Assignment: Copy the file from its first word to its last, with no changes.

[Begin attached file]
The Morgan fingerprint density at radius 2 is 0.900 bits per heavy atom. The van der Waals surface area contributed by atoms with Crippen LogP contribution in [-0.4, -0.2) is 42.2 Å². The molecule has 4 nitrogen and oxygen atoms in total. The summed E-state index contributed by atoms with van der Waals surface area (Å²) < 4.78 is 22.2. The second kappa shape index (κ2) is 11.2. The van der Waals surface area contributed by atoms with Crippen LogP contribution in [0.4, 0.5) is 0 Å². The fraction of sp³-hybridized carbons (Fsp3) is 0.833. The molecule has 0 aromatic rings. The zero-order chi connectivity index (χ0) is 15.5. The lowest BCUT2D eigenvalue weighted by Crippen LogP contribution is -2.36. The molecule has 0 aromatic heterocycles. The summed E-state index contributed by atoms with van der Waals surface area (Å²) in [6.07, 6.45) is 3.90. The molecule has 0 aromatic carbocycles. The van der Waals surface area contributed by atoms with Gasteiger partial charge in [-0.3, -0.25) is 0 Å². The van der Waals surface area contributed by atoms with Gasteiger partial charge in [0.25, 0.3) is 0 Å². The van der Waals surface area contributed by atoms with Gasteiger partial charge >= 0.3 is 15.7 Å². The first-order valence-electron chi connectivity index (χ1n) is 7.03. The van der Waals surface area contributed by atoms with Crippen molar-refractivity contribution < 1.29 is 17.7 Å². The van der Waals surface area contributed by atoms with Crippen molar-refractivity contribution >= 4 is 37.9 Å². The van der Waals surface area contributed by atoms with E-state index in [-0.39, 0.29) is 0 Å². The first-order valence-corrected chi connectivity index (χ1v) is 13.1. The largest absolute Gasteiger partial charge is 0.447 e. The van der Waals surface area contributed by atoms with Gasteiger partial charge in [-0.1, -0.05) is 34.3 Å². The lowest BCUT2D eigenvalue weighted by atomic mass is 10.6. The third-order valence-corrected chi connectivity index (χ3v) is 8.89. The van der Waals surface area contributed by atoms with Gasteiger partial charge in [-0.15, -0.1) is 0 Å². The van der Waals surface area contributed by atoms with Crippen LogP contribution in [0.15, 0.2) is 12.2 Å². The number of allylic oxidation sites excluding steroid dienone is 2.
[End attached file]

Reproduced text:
The Morgan fingerprint density at radius 2 is 0.900 bits per heavy atom. The van der Waals surface area contributed by atoms with Crippen LogP contribution in [-0.4, -0.2) is 42.2 Å². The molecule has 4 nitrogen and oxygen atoms in total. The summed E-state index contributed by atoms with van der Waals surface area (Å²) < 4.78 is 22.2. The second kappa shape index (κ2) is 11.2. The van der Waals surface area contributed by atoms with Crippen LogP contribution in [0.4, 0.5) is 0 Å². The fraction of sp³-hybridized carbons (Fsp3) is 0.833. The molecule has 0 aromatic rings. The zero-order chi connectivity index (χ0) is 15.5. The lowest BCUT2D eigenvalue weighted by Crippen LogP contribution is -2.36. The molecule has 0 aromatic heterocycles. The summed E-state index contributed by atoms with van der Waals surface area (Å²) in [6.07, 6.45) is 3.90. The molecule has 0 aromatic carbocycles. The van der Waals surface area contributed by atoms with Gasteiger partial charge in [-0.3, -0.25) is 0 Å². The van der Waals surface area contributed by atoms with Gasteiger partial charge in [0.25, 0.3) is 0 Å². The van der Waals surface area contributed by atoms with Gasteiger partial charge >= 0.3 is 15.7 Å². The first-order valence-electron chi connectivity index (χ1n) is 7.03. The van der Waals surface area contributed by atoms with Crippen molar-refractivity contribution < 1.29 is 17.7 Å². The van der Waals surface area contributed by atoms with Crippen molar-refractivity contribution >= 4 is 37.9 Å². The van der Waals surface area contributed by atoms with E-state index in [-0.39, 0.29) is 0 Å². The first-order valence-corrected chi connectivity index (χ1v) is 13.1. The largest absolute Gasteiger partial charge is 0.447 e. The van der Waals surface area contributed by atoms with Gasteiger partial charge in [-0.1, -0.05) is 34.3 Å². The lowest BCUT2D eigenvalue weighted by atomic mass is 10.6. The third-order valence-corrected chi connectivity index (χ3v) is 8.89. The van der Waals surface area contributed by atoms with Gasteiger partial charge in [-0.15, -0.1) is 0 Å². The van der Waals surface area contributed by atoms with Crippen LogP contribution in [0.15, 0.2) is 12.2 Å². The number of allylic oxidation sites excluding steroid dienone is 2.